FROM THE TOWN ADMINISTRATOR’S DESK – October 4, 2016
By Gregory T. Federspiel
While April and the Annual Town Meeting seem like a long way off, the development of the Fiscal Year 2018 (FY18) Budget, which runs from July 2017 through June 2018, has begun. The Selectmen and Finance Committee have discussed broad goals for the new budget and department leaders have been given their budget sheets in order to start crafting their new budget requests.
Goals for FY18 include staying within the limits of a 2.5% increase to property taxes, (avoid an override of the Proposition 2 ½ levy limit) plus taxes from new construction, trim operational costs; redirect funds to capital needs which can be used in the future to fund large capital projects through bonds (e.g.: elementary school, seawalls, other town facilities) work collaboratively with the School District to support a level services budget while targeting spending increases to a maximum of 3.25% for Manchester’s share, and bolster citizen engagement and communication through better utilization of the Town’s website and social media.
Department leaders have been instructed to develop two budget scenarios. One is a level services budget where today’s services are continued into next year. In order to fund a level services budget, increased dollars are needed to pay for anticipated salary increases and higher benefit (health insurance, pension) costs, as well as for increased operating costs (fortunately inflation remains low thus most operating costs need little change.) A level services budget typically requires a 2.5 to 3.0% increase in expenditures. Finding operational savings without impacting services can help offset some of this increase.
The other scenario department leaders are being asked to develop is a 1% increase budget. This means less than half of the usual new dollars will be available as we try to build reserves for future capital needs. Under this scenario, some reduction in services will likely be necessary. Paying contractual obligations for staff salaries and absorbing higher health insurance and pension costs with only a 1% funding increase means additional savings must be found. Departments are being asked to identify potential savings and to discuss what impact these would have on their delivery of services to the public. The Selectmen and Finance Committee will assess these impacts to see if they are acceptable or if they cut needed services too deeply – choices that ultimately voters make at the Annual Town Meeting when final budgets are approved.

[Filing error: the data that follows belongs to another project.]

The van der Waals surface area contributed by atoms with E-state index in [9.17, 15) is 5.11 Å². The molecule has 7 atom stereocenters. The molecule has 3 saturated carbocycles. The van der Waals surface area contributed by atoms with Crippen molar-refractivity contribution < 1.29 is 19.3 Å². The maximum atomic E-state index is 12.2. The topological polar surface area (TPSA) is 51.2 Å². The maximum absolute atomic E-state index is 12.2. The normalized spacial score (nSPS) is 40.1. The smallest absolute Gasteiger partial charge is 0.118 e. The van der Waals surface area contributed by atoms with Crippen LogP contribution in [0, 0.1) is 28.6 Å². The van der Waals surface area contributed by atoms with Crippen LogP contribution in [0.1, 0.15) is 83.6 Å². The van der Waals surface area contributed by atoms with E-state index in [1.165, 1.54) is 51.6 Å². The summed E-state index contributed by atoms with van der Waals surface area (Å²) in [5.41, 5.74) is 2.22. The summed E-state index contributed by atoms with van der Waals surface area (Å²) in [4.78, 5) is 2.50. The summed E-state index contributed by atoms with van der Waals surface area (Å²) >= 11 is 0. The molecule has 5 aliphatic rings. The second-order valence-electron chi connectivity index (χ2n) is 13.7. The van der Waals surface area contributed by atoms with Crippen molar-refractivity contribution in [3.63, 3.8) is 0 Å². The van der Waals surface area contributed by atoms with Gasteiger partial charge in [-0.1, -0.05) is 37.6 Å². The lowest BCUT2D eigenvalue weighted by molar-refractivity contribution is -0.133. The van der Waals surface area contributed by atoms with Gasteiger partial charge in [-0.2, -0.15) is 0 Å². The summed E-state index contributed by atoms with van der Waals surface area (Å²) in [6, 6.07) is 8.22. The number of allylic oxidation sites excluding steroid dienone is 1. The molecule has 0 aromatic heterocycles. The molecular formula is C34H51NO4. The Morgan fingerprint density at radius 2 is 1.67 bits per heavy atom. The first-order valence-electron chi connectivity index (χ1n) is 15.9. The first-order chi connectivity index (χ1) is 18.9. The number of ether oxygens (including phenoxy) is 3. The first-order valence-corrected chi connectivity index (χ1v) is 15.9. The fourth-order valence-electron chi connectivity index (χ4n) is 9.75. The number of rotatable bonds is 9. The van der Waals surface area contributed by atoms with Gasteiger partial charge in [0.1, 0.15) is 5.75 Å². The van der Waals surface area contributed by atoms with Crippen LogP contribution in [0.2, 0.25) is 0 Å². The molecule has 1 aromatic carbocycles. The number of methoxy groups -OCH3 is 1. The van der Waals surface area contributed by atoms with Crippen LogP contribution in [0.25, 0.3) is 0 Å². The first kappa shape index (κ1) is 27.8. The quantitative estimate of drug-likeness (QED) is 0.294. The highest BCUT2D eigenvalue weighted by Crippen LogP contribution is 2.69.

The crafting of the FY18 budget begins with department leaders assembling their requested funding. Members of the Finance Committee, the Town Accountant, and I sit down with each individual department to review the requests in early November. In December a preliminary budget will be presented at a public forum. This preliminary budget is reviewed in detail and fine-tuned by the Selectmen and Finance Committee from December through February. A second public forum will be scheduled in February to present a revised budget, affording an opportunity for additional fine-tuning. The proposed budget is finalized by early March and presented to the voters for debate and approval at the Annual Town Meeting on the first Monday in April.
You can follow the steps of developing the Town Budget at the Town’s website. A timeline with meeting dates, background information, and draft budgets will be on the site in the weeks and months to come.